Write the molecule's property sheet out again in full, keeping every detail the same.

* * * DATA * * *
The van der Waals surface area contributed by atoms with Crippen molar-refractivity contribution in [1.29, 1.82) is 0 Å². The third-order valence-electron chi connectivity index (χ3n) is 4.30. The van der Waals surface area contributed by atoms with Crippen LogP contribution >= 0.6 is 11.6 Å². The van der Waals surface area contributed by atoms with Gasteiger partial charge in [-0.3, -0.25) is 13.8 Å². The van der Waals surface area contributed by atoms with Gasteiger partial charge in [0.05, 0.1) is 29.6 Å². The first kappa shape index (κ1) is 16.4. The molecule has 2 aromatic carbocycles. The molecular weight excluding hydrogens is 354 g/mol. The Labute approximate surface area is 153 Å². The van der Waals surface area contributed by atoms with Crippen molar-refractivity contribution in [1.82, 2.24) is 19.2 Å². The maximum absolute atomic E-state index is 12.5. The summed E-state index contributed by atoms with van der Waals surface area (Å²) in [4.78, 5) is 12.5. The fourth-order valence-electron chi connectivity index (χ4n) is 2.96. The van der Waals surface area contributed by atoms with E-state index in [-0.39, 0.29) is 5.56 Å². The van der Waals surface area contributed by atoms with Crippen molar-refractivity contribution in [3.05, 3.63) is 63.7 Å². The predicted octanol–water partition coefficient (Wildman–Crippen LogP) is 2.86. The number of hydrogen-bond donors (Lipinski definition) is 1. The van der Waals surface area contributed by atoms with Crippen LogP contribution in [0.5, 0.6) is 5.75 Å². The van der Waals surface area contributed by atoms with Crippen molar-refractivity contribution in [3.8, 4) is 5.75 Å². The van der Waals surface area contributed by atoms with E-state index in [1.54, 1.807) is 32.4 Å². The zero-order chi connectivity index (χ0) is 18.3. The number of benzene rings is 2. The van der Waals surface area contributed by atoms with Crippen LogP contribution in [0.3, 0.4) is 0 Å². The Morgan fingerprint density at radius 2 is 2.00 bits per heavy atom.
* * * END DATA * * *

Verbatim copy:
The van der Waals surface area contributed by atoms with Crippen molar-refractivity contribution in [1.29, 1.82) is 0 Å². The third-order valence-electron chi connectivity index (χ3n) is 4.30. The van der Waals surface area contributed by atoms with Crippen LogP contribution >= 0.6 is 11.6 Å². The van der Waals surface area contributed by atoms with Gasteiger partial charge in [-0.3, -0.25) is 13.8 Å². The van der Waals surface area contributed by atoms with Gasteiger partial charge in [0.05, 0.1) is 29.6 Å². The first kappa shape index (κ1) is 16.4. The molecule has 2 aromatic carbocycles. The molecular weight excluding hydrogens is 354 g/mol. The Labute approximate surface area is 153 Å². The van der Waals surface area contributed by atoms with Crippen molar-refractivity contribution in [1.82, 2.24) is 19.2 Å². The maximum absolute atomic E-state index is 12.5. The summed E-state index contributed by atoms with van der Waals surface area (Å²) in [4.78, 5) is 12.5. The fourth-order valence-electron chi connectivity index (χ4n) is 2.96. The van der Waals surface area contributed by atoms with E-state index in [-0.39, 0.29) is 5.56 Å². The van der Waals surface area contributed by atoms with Crippen molar-refractivity contribution in [3.05, 3.63) is 63.7 Å². The predicted octanol–water partition coefficient (Wildman–Crippen LogP) is 2.86. The number of hydrogen-bond donors (Lipinski definition) is 1. The van der Waals surface area contributed by atoms with Crippen LogP contribution in [0.5, 0.6) is 5.75 Å². The van der Waals surface area contributed by atoms with Crippen molar-refractivity contribution in [3.8, 4) is 5.75 Å². The van der Waals surface area contributed by atoms with E-state index in [1.54, 1.807) is 32.4 Å². The zero-order chi connectivity index (χ0) is 18.3. The number of benzene rings is 2. The van der Waals surface area contributed by atoms with Crippen LogP contribution in [0.3, 0.4) is 0 Å². The Morgan fingerprint density at radius 2 is 2.00 bits per heavy atom.